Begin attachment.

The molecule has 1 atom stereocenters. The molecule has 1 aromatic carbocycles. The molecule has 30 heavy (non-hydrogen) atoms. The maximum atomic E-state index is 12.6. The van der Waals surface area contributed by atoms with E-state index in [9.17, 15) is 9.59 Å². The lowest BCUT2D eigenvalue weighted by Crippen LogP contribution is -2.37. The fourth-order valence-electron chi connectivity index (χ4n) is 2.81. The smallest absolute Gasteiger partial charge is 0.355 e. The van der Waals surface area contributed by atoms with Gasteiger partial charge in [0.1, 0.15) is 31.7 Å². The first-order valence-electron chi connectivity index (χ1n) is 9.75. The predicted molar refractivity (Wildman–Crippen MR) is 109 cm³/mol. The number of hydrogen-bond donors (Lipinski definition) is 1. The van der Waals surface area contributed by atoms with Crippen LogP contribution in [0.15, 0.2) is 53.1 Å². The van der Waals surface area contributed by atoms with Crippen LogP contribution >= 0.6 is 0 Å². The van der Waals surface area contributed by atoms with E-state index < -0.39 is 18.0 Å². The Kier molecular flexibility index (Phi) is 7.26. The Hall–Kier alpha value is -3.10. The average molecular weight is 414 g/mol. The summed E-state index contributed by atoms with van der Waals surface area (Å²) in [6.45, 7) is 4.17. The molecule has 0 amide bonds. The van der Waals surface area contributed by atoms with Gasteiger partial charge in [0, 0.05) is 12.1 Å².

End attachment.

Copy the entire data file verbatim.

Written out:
The molecule has 1 atom stereocenters. The molecule has 1 aromatic carbocycles. The molecule has 30 heavy (non-hydrogen) atoms. The maximum atomic E-state index is 12.6. The van der Waals surface area contributed by atoms with E-state index in [9.17, 15) is 9.59 Å². The lowest BCUT2D eigenvalue weighted by Crippen LogP contribution is -2.37. The fourth-order valence-electron chi connectivity index (χ4n) is 2.81. The smallest absolute Gasteiger partial charge is 0.355 e. The van der Waals surface area contributed by atoms with Gasteiger partial charge in [0.1, 0.15) is 31.7 Å². The first-order valence-electron chi connectivity index (χ1n) is 9.75. The predicted molar refractivity (Wildman–Crippen MR) is 109 cm³/mol. The number of hydrogen-bond donors (Lipinski definition) is 1. The van der Waals surface area contributed by atoms with Crippen LogP contribution in [0.15, 0.2) is 53.1 Å². The van der Waals surface area contributed by atoms with Crippen LogP contribution >= 0.6 is 0 Å². The van der Waals surface area contributed by atoms with E-state index < -0.39 is 18.0 Å². The Kier molecular flexibility index (Phi) is 7.26. The Hall–Kier alpha value is -3.10. The average molecular weight is 414 g/mol. The summed E-state index contributed by atoms with van der Waals surface area (Å²) in [6.45, 7) is 4.17. The molecule has 0 amide bonds. The van der Waals surface area contributed by atoms with Gasteiger partial charge in [0, 0.05) is 12.1 Å².